According to Maxwell equations, steady currents and steady charge density won't produce EM waves. So if you have a steady current loop, you can calculate its magnetic field just by the Biot-Savart law, which gives an steady magnetic field in space. If a current loop would radiate energy, then it would be impossible to produce persistent currents in superconductor loops which are actually experimentally observed.(Actually there is also the quantum mechanics in play, and using "only" the classical Maxwell theory isn't completely correct, but it gives you the idea)
But to explain your point about a loop current being charges moving in circle, you are partially correct. If you break the current into tiny elements and calculate the electromagnetic field of each individual element, surely you see that the EM field of each individual element is a propagating magnetic field, but when you sum the EM fields of various elements together using superposition principle, the resulting "net electro magnetic field" would be the same as the one that is given by the Biot-Savart law. (Somehow the same that happen in interference experiments.)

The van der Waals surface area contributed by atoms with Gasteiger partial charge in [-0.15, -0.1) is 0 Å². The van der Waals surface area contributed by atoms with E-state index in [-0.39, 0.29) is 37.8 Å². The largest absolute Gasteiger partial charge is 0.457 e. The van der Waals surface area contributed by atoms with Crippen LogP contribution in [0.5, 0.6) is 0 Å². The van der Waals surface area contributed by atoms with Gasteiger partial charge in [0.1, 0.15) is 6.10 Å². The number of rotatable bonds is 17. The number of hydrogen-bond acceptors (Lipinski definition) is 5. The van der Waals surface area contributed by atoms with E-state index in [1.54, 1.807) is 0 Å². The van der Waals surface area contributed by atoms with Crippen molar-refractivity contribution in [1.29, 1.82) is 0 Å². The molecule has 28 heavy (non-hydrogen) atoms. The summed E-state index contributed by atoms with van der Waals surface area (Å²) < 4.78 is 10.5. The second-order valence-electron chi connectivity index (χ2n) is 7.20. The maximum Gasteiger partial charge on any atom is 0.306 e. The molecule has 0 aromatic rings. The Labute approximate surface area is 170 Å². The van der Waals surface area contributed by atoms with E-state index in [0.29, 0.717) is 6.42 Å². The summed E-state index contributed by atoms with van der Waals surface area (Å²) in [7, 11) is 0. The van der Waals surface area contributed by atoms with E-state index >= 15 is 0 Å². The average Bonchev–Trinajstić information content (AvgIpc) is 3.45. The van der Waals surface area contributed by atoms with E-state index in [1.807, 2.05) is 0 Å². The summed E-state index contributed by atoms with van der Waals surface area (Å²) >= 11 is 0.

But there is two points to make; Although the steady current and zero charge density is theoretically presumable, this could not be the case in the real world. Since the currents are moving electrons you expect that if you zoom in enough, you see single electrons with some gaps between them, So it seems that in that scale the charge density isn't steady in time and the continuous approximation of charge density breaks in that scale.(Although the currents are produced by electrons in the Bloch states which are not localized in space, So the moving single electrons picture isn't entirely correct either). And if you have a time-varying charge density, you would get EM radiation. Actually this is the situation in the synchrotrons. There you don't have an steady uniform current around the loop, but a bunch of individual electrons that are circulating the loop and you can see the time varying charge density easily. You just can't approximate the electrons running through the loop by a steady current.